You’ve seen the term ‘cloud computing’ and have a basic understanding of what it means. Certainly, you understand the many benefits: no special hardware to purchase, no need to add costly infrastructure or support staff, and enhanced accessibility to your systems.
But with the growing popularity of cloud, we pose the question for readers to get a better understanding of what it means to be on a private or public cloud.
We’ll dive deeper into the meaning of each system, and outline the opportunities and costs associated with each one.
The Private Cloud: Your Own Private Network
A private cloud sounds idyllic as if you’re floating away on your very own special protected island of fluffy white clouds. And that’s essentially what private clouds are - a protected network, hidden behind a firewall, where your software can run undisturbed by anyone else.
Private clouds are also referred to as private or internal clouds. As the name suggest, these are owned by a company and maintained by that company for their own personal use. It resides on the company’s intranet or data center and is protected by a firewall, a system that keeps out external access to protect your data.
Some companies like private clouds because they maintain sensitive, confidential data, and a private cloud reduces the likelihood that data can be accessed by outsiders. However, there are significant drawbacks to a private cloud. As you may have guessed, if something is private, it must be maintained by the owners.
Think of a public park versus your backyard: the town cuts the grass and plants the flowers in the public park for all to enjoy, but you are responsible for mowing the lawn and planting flowers in your own backyard because you control the access to it. In addition, you probably enjoy the privacy of having your own backyard. The same goes for the private cloud. If you host it on your own data center or intranet, you are responsible for the maintenance, upkeep, and security on that private cloud.
Over time, servers need to be upgraded and replaced. Security must be updated periodically. This requires technical support staff, whether in-house or independent contractors for time spent on monitoring and maintenance.
The Public Cloud: Share the Benefits and Costs
A public cloud is like the town park in our analogy. Many people share the costs of it through payments to third party vendors the way many homeowners pay taxes, some of which go towards the maintenance and upkeep of their park. Allowing everyone the ability to enjoy the park and use the facilities like the picnic tables, ballfields, and playgrounds as much as they want. There’s room for all who have contributed to its creation and upkeep.
The same goes for the public cloud. Public clouds are data centers stored on the host’s servers. You are not responsible for security, maintenance, or upkeep of these servers. Instead, you pay a fee to rent space or software, and that fee goes to pay the host for the electricity, servers, etc.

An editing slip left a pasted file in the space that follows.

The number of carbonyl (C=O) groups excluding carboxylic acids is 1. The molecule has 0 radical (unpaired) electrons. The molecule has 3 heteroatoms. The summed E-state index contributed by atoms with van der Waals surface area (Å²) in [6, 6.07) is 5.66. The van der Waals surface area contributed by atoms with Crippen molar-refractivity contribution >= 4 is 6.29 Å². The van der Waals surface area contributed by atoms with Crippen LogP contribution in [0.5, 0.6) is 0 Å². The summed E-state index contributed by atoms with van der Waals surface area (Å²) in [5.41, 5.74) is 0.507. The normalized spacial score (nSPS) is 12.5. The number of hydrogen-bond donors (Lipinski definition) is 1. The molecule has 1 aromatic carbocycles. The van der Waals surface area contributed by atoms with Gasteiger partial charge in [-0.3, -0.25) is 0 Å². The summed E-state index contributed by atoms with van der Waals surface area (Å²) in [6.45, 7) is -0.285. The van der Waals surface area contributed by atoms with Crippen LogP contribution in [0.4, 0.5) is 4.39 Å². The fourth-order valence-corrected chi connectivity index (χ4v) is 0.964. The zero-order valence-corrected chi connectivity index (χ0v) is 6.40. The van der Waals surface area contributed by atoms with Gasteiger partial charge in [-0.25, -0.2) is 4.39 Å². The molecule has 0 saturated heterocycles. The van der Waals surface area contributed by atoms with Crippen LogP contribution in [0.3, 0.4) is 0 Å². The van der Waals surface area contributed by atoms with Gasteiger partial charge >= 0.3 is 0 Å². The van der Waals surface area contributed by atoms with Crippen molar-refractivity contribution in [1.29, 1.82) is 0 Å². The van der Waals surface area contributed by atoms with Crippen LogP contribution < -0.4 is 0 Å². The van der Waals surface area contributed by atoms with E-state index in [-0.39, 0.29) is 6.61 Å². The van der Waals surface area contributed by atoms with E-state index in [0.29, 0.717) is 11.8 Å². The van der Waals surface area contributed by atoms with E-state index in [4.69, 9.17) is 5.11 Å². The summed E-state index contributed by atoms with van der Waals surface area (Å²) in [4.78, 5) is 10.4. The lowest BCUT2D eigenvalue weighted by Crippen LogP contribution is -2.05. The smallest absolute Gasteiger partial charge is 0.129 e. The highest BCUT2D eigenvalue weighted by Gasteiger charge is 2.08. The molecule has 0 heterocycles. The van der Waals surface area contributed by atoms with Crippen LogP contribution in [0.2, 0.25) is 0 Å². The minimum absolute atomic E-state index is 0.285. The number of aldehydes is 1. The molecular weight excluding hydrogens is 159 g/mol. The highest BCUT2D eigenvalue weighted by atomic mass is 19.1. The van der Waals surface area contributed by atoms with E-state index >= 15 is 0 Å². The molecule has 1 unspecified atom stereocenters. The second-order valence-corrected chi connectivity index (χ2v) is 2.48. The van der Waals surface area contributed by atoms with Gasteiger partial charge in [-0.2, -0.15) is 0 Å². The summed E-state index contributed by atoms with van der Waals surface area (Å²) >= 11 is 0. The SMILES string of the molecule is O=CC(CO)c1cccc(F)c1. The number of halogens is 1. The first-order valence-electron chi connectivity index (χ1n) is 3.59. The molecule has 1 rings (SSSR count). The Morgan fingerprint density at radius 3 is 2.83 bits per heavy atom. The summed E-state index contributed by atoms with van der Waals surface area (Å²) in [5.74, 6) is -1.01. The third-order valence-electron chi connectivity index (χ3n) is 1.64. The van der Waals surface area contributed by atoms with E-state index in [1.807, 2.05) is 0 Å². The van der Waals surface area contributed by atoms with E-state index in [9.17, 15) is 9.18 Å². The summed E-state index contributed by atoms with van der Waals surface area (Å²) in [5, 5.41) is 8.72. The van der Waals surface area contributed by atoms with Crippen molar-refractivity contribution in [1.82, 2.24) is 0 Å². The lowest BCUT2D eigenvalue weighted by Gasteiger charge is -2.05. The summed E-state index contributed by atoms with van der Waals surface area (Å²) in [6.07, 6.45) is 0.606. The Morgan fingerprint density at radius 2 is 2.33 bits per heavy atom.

The costs of public cloud use are lower, and you get access to software upgrades much faster than purchasing site licenses and running the license on private clouds. Security is one area that some companies are uneasy with on public clouds, but your own data is kept completely segregated from other companies sharing the cloud. You may not have control over security on the public cloud, but so far, public clouds have proven to be highly secure.
Software that Runs on the Cloud
Much of the software that you use in your personal and professional life now runs on the public cloud. Social media is a great example of cloud software. Google Docs and Gmail are two common cloud-based applications that many people use for both personal and business reasons. The list goes on, but as you can see, cloud-based software is ubiquitous today.
Companies can run enterprise resource planning (ERP), business intelligence (BI), inventory management, warehouse management software (WMS), human resources software, CRM systems, and much more on the cloud. Cloud software improves access and affordability to many systems that were once out of reach for small to mid-sized businesses. By sharing space on the public cloud, businesses of all types can now improve productivity, increase sales, and build profitable distribution models using data derived from the cloud. It gives the term “rainmaker” a whole new meaning!
BAASS Business Solutions
The cloud has indeed transformed many types of software, making them accessible and affordable for all. BAASS Business Solutions offers consulting and software for many industries and can help you choose from among a wide range of software products to help you manage your business efficiently. Sage, Deltek, Intacct, Salesforce and more are just some of the many fine partners we work with to bring you exemplary software solutions. Please contact us for a consultation today. We will help you choose the best business intelligence solution for your needs. Contact us or call 1-888-650-5544.